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Having What We Need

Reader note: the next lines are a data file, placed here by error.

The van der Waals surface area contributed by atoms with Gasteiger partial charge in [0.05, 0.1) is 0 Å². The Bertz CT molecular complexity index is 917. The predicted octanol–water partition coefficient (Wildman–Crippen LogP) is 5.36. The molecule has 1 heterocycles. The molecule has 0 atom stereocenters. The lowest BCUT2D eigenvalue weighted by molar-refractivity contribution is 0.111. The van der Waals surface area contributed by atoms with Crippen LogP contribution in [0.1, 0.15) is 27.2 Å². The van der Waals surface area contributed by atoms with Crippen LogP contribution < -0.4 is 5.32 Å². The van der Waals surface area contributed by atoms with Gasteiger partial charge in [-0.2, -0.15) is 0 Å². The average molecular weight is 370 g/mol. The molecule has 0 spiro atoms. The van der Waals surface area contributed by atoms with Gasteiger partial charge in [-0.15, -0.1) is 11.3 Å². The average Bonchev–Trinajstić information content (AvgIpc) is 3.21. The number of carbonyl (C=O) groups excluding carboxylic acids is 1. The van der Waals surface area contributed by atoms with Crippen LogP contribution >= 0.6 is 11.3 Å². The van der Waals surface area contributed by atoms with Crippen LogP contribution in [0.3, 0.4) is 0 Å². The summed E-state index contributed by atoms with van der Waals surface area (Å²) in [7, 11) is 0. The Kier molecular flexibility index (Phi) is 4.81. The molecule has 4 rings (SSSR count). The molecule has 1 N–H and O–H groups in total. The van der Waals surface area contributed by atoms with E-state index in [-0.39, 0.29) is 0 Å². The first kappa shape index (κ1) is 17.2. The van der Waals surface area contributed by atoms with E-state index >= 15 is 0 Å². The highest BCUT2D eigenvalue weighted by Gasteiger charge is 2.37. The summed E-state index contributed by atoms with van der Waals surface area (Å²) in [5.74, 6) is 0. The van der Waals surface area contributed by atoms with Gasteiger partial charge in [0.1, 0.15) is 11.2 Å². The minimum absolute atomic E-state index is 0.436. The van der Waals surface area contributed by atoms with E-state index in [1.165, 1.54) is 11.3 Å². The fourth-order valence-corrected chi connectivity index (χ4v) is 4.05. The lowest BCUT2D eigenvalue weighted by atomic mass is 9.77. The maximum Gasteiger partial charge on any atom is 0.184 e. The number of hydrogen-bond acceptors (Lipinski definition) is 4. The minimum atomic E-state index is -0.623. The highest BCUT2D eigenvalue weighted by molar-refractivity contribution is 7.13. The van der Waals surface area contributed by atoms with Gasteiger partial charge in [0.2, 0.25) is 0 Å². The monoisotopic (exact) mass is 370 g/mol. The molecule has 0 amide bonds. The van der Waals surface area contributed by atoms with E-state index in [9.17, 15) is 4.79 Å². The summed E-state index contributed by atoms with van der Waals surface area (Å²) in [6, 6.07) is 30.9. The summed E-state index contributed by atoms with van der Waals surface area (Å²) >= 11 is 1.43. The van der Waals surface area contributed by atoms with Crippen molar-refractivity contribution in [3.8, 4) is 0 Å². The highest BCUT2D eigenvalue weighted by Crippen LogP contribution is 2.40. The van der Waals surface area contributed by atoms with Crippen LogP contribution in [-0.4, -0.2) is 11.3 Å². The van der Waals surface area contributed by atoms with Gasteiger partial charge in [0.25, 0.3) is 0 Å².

RECENTLY a television comedy program touched briefly on the issue of "having it all. The show had the viewer wondering whether a successful professional woman could really have the time to care for family as well as business demands.Human life doesn't always present easy answers that enable us to tie things up in a neat little package. Sometimes our lives take an unexpected course, and we find that while we have one thing of value we don't have another. But a human perception of things is inherently limited; it would always have us believe we're missing something. At times it does look as though we're without some vital element--companionship, employment, or whatever. Yet are we looking in the most helpful direction for an answe r? The feeling that we want to but can't "have it all would rivet our attention to a misconception, to the conviction that we're mortals, separated from our creator, struggling to achieve some ideal human arrangement that will then make us fulfilled. Certainly it's appropriate that we have what we need and that our lives unfold in a way that's right for us. Yet the deepest need is to see life--and ourselves--from a higher standpoint. In this regard, Christ Jesus' words "Seek ye first the kingdom of God, and his righteousness take on deeper meaning. Jesus wasn't suggesting that we endure deprivation but that we be clear about the basis of our well-being. A focus on simply gaining what we want humanly turns us away from the recognition that God is the actual source of all that we can really have or be. Spirit, not matter or the manipulation of circumstances, conveys satisfaction. Worshiping Spirit, then, and seeking a better unders tanding of the creator and our relationship to Him are what bring into view the things we need in life. Instead of concerning ourselves with how we can have it all humanly, we might find greater benefit in recognizing what we already are spiritually. Our true selfhood isn't missing anything, because man is God's spiritual image, inseparable from the completeness of his creator. This is practical, provable truth--now. Mary Baker Eddy, who discovered and founded Christian Science, writes in The First Church of Christ, Scientist, and Miscellany, "Wholly apart from this mortal dream, this illusion and delusion of sense, Christian Science comes to reveal man as God's image, His idea, coexistent with Him--God giving all and man having all that God gives. Praying from the standpoint of our completeness in God's image--and coming to feel this as solid reality--we'll think less in terms of what we don't have and gain clearer views of what we do have and of who we actually are. We'll see our satisfaction more in relation to the God-derived qualities and abilities we include as His image than as a need for our lives to conform to a preconceived human design. We'll be less inclined to compare our supposed lot in life with someone else's and more inclined to let God's perfect will be expressed in us. None of this is to suggest that we can progress without hard work or that worthwhile human goals shouldn't be pursued. But it does point us away from the false sense of ourselves as mortals, either missing something or willfully forcing it into our lives. Having a good life doesn't mean having all the things that superficial worldly thinking suggests we must have. It means gaining a deeper perception of the spiritual basis of our satisfaction, and living from that standpoint. Then we'll experience more of what God alone can give us right where we are.

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